But with everything going on, we will be able to focus on the fact that this is the place where Jesus began to change the course of history, by challenging the Jewish religious leaders of his day, and by laying down the principal tenets of discipleship not only to his disciples but for all his future followers. The Mount of Beatitudes is the place where he taught us how to truly count our blessings!
Ed Diaz
71:17 Ministry

175 Years
About Us

8002 U. S. Highway 301 South, Riverview, FL  33578  813-677-5995
Take It to Heart
My son, do not make light of the Lord’s discipline, and do not lose heart when he rebukes you, because the Lord disciplines the one he loves.  (Hebrews 12:5-6) God provides the discipline we need to become mature members of His family. This isn’t an easy teaching to understand. Sometimes we wonder if God is disciplining us whenever we get sick. If we suffer a misfortune, is it because we’ve committed a certain sin? Not necessarily. It’s often hard to know when a particular hardship constitutes divine chastening.

Often God whispers in our heart to tell us He is correcting us. Our conscience whispers, “The Lord is teaching you a lesson.” If so, take it to heart. He’s doing it out of love.”

In a broader way, all the hardships of life are the means by which we develop the discipline of discipleship. There are lessons in every circumstance, and maturity can be gained in every hardship. Just like earthly fathers, our Heavenly Father demonstrates His love for us through discipline. Though we don’t like discipline, let’s learn to be thankful for this demonstration of God’s love in our life. If God didn’t discipline His children He would be a negligent father.  He would be displaying cruel disinterest if He were indifferent to whether His children obeyed or not.  (Erwin Lutzer)

Turning Point Ministry

One for the Road
Or do you not know that your body is the temple of the Holy Spirit who is in you, whom you have from God, and you are not your own?  (1 Corinthians 6:19) Major Ian Thomas, a British expositor, described a foolish man who was trying to push his car when it was filled with gasoline and capable of running on its own. He said that’s how many people try to live the Christian life—in their own strength and by their own efforts. But only Christ can live a life of godliness. He wants to do it through us by the power of the indwelling Holy Spirit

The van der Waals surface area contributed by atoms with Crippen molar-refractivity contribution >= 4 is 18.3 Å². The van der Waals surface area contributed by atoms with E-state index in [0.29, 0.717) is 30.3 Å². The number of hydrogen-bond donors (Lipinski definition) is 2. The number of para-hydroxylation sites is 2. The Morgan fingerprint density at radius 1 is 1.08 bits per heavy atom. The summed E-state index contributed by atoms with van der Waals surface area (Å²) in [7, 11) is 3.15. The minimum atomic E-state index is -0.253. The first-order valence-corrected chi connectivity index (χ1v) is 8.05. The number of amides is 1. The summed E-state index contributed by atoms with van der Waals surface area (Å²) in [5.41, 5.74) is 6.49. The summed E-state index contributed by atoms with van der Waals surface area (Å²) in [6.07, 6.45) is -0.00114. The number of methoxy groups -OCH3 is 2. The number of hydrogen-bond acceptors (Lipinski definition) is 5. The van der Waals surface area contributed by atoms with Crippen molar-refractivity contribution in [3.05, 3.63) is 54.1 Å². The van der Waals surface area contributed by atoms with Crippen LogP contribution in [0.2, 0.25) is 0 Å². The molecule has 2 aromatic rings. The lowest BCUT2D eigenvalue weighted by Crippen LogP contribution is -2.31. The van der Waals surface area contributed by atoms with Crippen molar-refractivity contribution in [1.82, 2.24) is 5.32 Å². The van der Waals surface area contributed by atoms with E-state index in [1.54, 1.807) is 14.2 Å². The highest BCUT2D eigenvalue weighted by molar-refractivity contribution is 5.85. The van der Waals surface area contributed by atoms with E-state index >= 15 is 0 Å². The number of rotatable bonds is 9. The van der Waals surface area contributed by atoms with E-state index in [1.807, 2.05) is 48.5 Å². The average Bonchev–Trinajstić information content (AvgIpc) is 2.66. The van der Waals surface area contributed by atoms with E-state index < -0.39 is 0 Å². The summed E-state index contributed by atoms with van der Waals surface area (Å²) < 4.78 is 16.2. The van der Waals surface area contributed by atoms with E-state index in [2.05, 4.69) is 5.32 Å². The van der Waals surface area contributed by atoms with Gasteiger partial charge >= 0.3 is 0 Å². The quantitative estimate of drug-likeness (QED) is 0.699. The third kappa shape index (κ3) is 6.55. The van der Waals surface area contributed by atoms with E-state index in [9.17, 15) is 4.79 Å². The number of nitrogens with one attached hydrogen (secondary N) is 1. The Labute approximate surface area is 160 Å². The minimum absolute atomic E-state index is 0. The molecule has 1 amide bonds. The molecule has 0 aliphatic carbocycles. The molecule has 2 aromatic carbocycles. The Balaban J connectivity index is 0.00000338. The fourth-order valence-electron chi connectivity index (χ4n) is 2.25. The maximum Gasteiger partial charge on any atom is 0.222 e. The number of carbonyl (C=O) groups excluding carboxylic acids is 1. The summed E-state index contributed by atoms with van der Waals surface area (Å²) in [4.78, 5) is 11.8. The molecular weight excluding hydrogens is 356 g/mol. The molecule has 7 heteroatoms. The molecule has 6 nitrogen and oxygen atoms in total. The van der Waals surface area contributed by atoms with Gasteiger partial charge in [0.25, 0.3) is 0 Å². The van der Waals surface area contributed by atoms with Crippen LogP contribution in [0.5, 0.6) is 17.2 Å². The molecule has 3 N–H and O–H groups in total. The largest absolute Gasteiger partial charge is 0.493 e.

As we walk in the Spirit, we become more and more like Jesus because He is controlling more and more of us. That perspective adjusts the way we look at difficulty. The devil seeks to harm us, but God uses every peril and problem to develop a more disciplined, Christlike, Christ-filled, Christ-empowered life. What a blessing to have a Heavenly Father who desires us to be more like Him! As we walk with Him, let’s thank Him for the daily work of the Spirit in our life.  The Christian life is nothing less than the life which He lived then… lived now by Him in you!  (Ian Thomas)

Turning Point Ministry

Not Dwelling on the Challenges
During our recent Appointive Cabinet sessions, Bishop Berlin led us in Bible study for the first hour of each day. We studied through the book of Nehemiah during our first week, and the Emmaus Road story in Luke for our second week.

The verses that stood out to me the most were from Nehemiah 2:17-18:  "Then I said to them, 'You see the trouble we are in. Jerusalem lies in ruins and its gates have been burned with fire. Come, let us rebuild the wall of Jerusalem. I also told them about the gracious hand of my God on me."

Nehemiah assessed the situation. He clearly labeled the challenges in their midst. But he didn't dwell there long. In the very next sentence, he invited them to be a part of the rebuilding. And he proclaimed the presence of God among them that would make it possible.

As church leaders—pastors and laity—our task is similar to Nehemiah's. We name the challenges: declining attendance, aging congregations, conflict, and more. We name the challenges, but we don't dwell there. We don't let the challenges overwhelm us. We don't despair. Instead, we invite people to join us in rebuilding. And we remind them that it is the gracious hand of God that makes it possible.

I'm praying for each of your churches this Lent, Holy Week, and Easter season. Peace,

Rev. Emily Hotho
Gulf Central District Superintendent